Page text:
Hannah Simms knew she wanted to be an independent therapist, and when she became a military spouse, she saw that her calling was needed more than ever. “I’ve had a lot of spouses say to me, ‘I went to a therapist; they don’t understand the military lifestyle.’”
According to the Blue Star Families 2021 Military Family Lifestyle Survey, 21% of active-duty respondents reported wanting mental health care, but not receiving it, and 19% of active-duty families with an adolescent oldest child reported not currently receiving mental health care but would like to. The reason? Many blamed the system; 23% of those respondents said their child did not receive care because they were concerned that the status would limit or prevent future military service.
Armed with the understanding that military families desperately need mental health care, Hannah founded Rise Alone Therapy. It was a painstaking labor of love as she navigated not only the hardships of a new business, but also receiving approval for TriCare, the insurance for active-duty military families. The path to get licensed, credentialed, and certified with TriCare was a lengthy year-long process, taking roughly eight months to get just to get paneled with the insurance giant. Yet she pressed on, committed to the military families who yearn for compassionate mental health care. After two years, Rise Alone Therapy opened in January — and Hannah’s calendar was halfway full before the launch week was over. She knew she had found a pain point in the military lifestyle, and she fully intends to bring relief.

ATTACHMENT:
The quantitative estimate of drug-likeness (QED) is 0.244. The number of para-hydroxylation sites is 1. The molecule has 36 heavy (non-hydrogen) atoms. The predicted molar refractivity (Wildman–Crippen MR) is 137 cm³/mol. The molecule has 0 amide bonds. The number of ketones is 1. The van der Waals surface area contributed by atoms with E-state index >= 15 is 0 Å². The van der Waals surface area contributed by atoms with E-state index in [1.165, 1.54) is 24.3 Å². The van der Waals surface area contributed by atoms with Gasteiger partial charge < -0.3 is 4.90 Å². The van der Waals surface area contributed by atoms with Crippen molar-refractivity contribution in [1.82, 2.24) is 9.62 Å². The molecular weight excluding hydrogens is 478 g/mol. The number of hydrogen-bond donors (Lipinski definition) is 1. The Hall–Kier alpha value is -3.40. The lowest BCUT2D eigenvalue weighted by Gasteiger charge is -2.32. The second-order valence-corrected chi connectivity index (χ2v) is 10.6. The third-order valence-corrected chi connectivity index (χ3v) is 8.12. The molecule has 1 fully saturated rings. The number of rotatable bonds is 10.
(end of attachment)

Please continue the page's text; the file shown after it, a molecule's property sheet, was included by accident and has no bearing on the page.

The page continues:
Recently Hannah was talking to a military-spouse friend who is a child psychologist, and the discussion turned to a topic she hears all too often. “She said people just don’t want to be associated [with mental health help] because they don’t want to get put on EFMP [Exceptional Family Member Program] status. She’s a psychologist herself and a spouse, and she’s saying that! There’s a pervasive stigma and there’s also a pervasive need, so that’s why I created Rise Alone Therapy.”
Hannah came to Austin, TX, as a Semi-Finalist for the Military Entrepreneur Challenge. Well spoken and concise, she was recognized for the social-impact her business would have on the military community, and went on to be a coveted Top Three Finalist, pitching in front of a live audience. Though her competition was fierce, she became the first Military Entrepreneur Challenge Winner in 2023, receiving a $2,000 Second Service Foundation grant and legal package from Holland & Knight LLP worth $25,000.
Hannah’s dedication to military families is so strong that her plans for the grant and the pro-bono legal services are to bring on a marriage counselor for military couples. “I view the more we grow as the more lives we’re able to impact, so that would be the first thing. That’s my goal. That’s actually a goal that I would like to get done by mid this year is get someone hired.”